or stock in a company. Ultimately, the savings of investors in financial assets are invested by the
respective company into real assets in the form of the expansion of plant and equipment. Since
Islam condemns hoarding savings and a 2.5 percent annual tax (Zakat) is imposed on savings,
the owner of excess savings, if he is unable to invest in real assets, has no option but to invest his
savings in financial assets.

4.6 Islamic Modes of Finance

At the beginning, it is better to give a clear definition of "Islamic Modes of Finance". The word
"Modes" literally means "methods", or in other words, it refers to systematic and detailed rules,
stipulations and steps to be followed for accomplishing a specific thing. The thing that needs to
be accomplished in this context is, however, the subject matter of each of the said modes, i.e. any
of the different types of investment activities (trade, leasing, real estate, manufacturing,
agriculture, agriculture production etc or using Shariah expressions Murabaha, Mudaraba,
Musharaka, Ijarah, Istisna, etc.). The word "Finance" in one of its different meanings refers to
the supply of money capital or credit, provided by either a person (household), or an organization
(private or public - financial or non-financial). The word "Islamic" is inserted in the above
expression to restrict the type of rules that can govern different modes of finance to the Shariah

Investment Modes

Bai Mode Share Mode Ijara Mode

Bai Murabaha Musaraka HPSM (Commercial) Oriented
HPSM (Industrial) Schemes
Bai Muajjal Mudaraba
HPSM (Agriculture)
Bai Salam
HPSM (Transport)
Bai Istisna

Figure: Different Modes of Investment of Islami Bank Bangladesh Limited

4.7 Different Modes of Investment of IBBL

Islami Bank Bangladesh Limited follows different modes or techniques while investing their
funds. Modes of finance followed by Islami bank exercised under three principles.

4.7.1 Bai Mechanism

Under Bai mechanism Islami Bank Bangladesh limited practiced different kinds of investment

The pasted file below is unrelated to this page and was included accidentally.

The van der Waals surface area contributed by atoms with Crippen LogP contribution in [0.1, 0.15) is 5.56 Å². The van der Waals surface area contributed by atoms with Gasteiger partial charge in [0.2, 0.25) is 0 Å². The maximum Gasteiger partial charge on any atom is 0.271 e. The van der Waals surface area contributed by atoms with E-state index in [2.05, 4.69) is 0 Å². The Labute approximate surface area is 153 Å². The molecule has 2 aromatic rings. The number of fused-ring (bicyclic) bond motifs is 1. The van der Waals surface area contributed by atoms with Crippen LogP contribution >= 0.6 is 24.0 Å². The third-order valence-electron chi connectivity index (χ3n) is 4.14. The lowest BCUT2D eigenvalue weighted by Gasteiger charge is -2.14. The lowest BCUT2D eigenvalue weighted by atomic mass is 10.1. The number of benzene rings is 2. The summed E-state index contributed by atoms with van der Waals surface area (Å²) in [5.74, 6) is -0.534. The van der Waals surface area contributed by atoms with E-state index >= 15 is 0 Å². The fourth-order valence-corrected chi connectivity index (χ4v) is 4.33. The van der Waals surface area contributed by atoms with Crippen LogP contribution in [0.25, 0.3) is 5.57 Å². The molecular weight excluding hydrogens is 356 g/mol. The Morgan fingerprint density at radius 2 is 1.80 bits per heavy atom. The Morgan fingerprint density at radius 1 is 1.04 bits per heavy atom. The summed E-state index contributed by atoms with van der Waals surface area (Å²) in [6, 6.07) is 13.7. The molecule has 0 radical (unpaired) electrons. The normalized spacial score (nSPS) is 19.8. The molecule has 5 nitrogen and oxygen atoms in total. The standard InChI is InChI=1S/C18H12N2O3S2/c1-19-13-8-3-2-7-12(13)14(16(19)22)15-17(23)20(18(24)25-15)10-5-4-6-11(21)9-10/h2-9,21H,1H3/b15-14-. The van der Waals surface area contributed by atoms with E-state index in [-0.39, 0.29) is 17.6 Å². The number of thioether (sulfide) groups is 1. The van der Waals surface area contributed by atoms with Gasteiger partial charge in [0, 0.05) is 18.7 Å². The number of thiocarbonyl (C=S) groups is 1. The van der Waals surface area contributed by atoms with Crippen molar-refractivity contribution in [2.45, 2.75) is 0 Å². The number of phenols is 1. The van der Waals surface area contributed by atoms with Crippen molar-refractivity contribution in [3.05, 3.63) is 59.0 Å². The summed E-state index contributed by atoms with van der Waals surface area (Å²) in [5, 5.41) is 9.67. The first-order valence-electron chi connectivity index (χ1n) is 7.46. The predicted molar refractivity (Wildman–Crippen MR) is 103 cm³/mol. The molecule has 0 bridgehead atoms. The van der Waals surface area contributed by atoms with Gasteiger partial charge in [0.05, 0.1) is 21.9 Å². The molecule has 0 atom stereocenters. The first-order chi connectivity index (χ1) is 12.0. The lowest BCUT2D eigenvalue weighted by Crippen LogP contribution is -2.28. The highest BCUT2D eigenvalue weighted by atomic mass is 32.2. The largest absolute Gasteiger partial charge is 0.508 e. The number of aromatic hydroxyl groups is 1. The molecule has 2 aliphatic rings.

modes.these are given below- Bai-Murabaha (Contract Sale on Profit)

The terms "Bai-Murabaha" have been derived from Arabic words Bai and Ribhun. The word
'Bai' means purchase and sale and the word 'Ribhun' means an agreed upon profit."Bai-
Murabaha" means sale for an agreed upon profit. Bai-Murabaha may be defined as a contract
between a buyer and a seller under which the seller sells certain specific goods (permissible
under Islamic Shariah and the Law of the land), to the buyer at a cost plus agreed profit payable

in cash or on any fixed future date in lump-sum or by installments. The profit marked-up may be
fixed in lump-sum or in percentage of the cost price of the goods.. Usual duration 1-2 year(s) .
Rebate may be given on Early Adjustment.

Types of Murabaha
In respect of dealing parties Bai-Murabaha have two types:

 Ordinary Bai-Murabaha
Ordinary Bai-Murabaha is a direct transaction between a buyer and a seller.  Here, the seller is
an ordinary trader who purchases goods from the market in the hope of selling these goods to
another party for a profit.  In this case, the seller undertakes the entire risk of his capital
investment in the goods purchased. Whether or not he earns a profit depends on his ability to find
a buyer for the merchandise he has acquired. 
 Bai-Murabaha Order on and Promise
Bai-Murabaha order on and Promise involves three parties - the buyer, the seller and the bank.
Under this arrangement, the bank acts as an intermediary trader between the buyer and the seller.
In other words, upon receipt of an order and agreement to purchase a certain product from the